I had an odd introduction to Star Trek. Before I even knew the TV show existed, I came across the first ST book by James Blish in the newsagents on Wych Hill in Woking where I used to hang out in the hope of grabbing occasional US imports of Conan and Lin Carter books. The Pokemon Go of its day, that book-hunting. This must have been late '68 or early '69.
OK, so I'd heard of Blish and I figured this was in the same vein as Eric Frank Russell's Men, Martians & Machines. It was only when I got home and read the blurb that I realized the stories were adapted from TV episodes which were not, as it turned out, going to air in Britain until the summer of '69. My mental image of the characters was informed solely by that cover. So I read the stories envisaging Spock as green and Bones looking like an older Jimmy Olsen.
I gave the book to a friend of mine at school who was taken to hospital with rapid-onset diabetes. He and I used to swap Ace Doubles (back-to-back SF books) that you could buy super-cheap in Woolworths back then, so I figured he'd enjoy Star Trek. A few months later the BBC started running the show and all my friends became Trekkers. But I got there first.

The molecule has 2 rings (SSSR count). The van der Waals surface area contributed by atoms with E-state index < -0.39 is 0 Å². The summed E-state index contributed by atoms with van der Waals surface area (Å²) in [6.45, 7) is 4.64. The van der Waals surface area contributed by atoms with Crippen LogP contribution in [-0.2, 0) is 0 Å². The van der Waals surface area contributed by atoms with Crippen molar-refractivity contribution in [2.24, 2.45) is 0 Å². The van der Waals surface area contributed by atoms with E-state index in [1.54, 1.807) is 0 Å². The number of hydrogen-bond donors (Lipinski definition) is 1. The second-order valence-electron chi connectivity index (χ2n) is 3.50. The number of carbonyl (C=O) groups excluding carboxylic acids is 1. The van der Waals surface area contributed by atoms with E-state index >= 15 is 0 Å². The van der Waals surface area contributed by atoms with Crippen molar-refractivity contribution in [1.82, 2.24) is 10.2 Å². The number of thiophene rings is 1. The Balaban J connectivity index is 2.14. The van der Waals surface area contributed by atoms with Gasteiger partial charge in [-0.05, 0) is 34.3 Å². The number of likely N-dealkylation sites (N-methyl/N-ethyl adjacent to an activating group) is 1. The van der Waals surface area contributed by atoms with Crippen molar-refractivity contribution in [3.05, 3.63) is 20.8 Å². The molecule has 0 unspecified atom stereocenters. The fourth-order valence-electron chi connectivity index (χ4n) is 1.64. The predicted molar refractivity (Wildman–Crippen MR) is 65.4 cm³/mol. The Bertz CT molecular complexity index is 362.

With its grown-up storylines and in-built socialist humanism, Star Trek was always going to appeal more to me than the reactionary trend in SF typified by tropes like - well, royalism and mysticism and black-&-white morality and libertarianism. Naming no names. It was another era; an age of reason and hope. We were boldly going together towards a future that never contained the likes of Trump and Brexit.
The Writer’s Map: An Atlas of Imaginary Lands - Readers’ average rating: The Writer’s Map: An Atlas of Imaginary Lands edited by Hue Lewis-Jones Before I get into the review proper of Hue Lewis-Jones’ Th...